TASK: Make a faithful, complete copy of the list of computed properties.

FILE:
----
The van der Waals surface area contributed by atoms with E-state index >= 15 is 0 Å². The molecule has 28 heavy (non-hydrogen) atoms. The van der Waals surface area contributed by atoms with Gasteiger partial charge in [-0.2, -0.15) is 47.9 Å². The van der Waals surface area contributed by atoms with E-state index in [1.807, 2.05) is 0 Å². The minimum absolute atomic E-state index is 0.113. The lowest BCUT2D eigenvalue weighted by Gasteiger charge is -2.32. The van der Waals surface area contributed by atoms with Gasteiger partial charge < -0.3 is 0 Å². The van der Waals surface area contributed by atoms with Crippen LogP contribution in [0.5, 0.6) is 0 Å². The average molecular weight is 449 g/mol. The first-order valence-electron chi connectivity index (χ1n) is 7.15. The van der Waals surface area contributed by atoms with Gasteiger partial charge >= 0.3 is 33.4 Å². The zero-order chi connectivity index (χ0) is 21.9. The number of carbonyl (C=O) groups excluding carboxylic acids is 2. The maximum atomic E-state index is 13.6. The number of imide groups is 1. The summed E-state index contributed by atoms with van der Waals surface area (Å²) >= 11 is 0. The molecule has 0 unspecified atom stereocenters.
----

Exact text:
The van der Waals surface area contributed by atoms with E-state index >= 15 is 0 Å². The molecule has 28 heavy (non-hydrogen) atoms. The van der Waals surface area contributed by atoms with Gasteiger partial charge in [-0.2, -0.15) is 47.9 Å². The van der Waals surface area contributed by atoms with E-state index in [1.807, 2.05) is 0 Å². The minimum absolute atomic E-state index is 0.113. The lowest BCUT2D eigenvalue weighted by Gasteiger charge is -2.32. The van der Waals surface area contributed by atoms with Gasteiger partial charge < -0.3 is 0 Å². The van der Waals surface area contributed by atoms with Crippen LogP contribution in [0.5, 0.6) is 0 Å². The average molecular weight is 449 g/mol. The first-order valence-electron chi connectivity index (χ1n) is 7.15. The van der Waals surface area contributed by atoms with Gasteiger partial charge >= 0.3 is 33.4 Å². The zero-order chi connectivity index (χ0) is 21.9. The number of carbonyl (C=O) groups excluding carboxylic acids is 2. The maximum atomic E-state index is 13.6. The number of imide groups is 1. The summed E-state index contributed by atoms with van der Waals surface area (Å²) >= 11 is 0. The molecule has 0 unspecified atom stereocenters.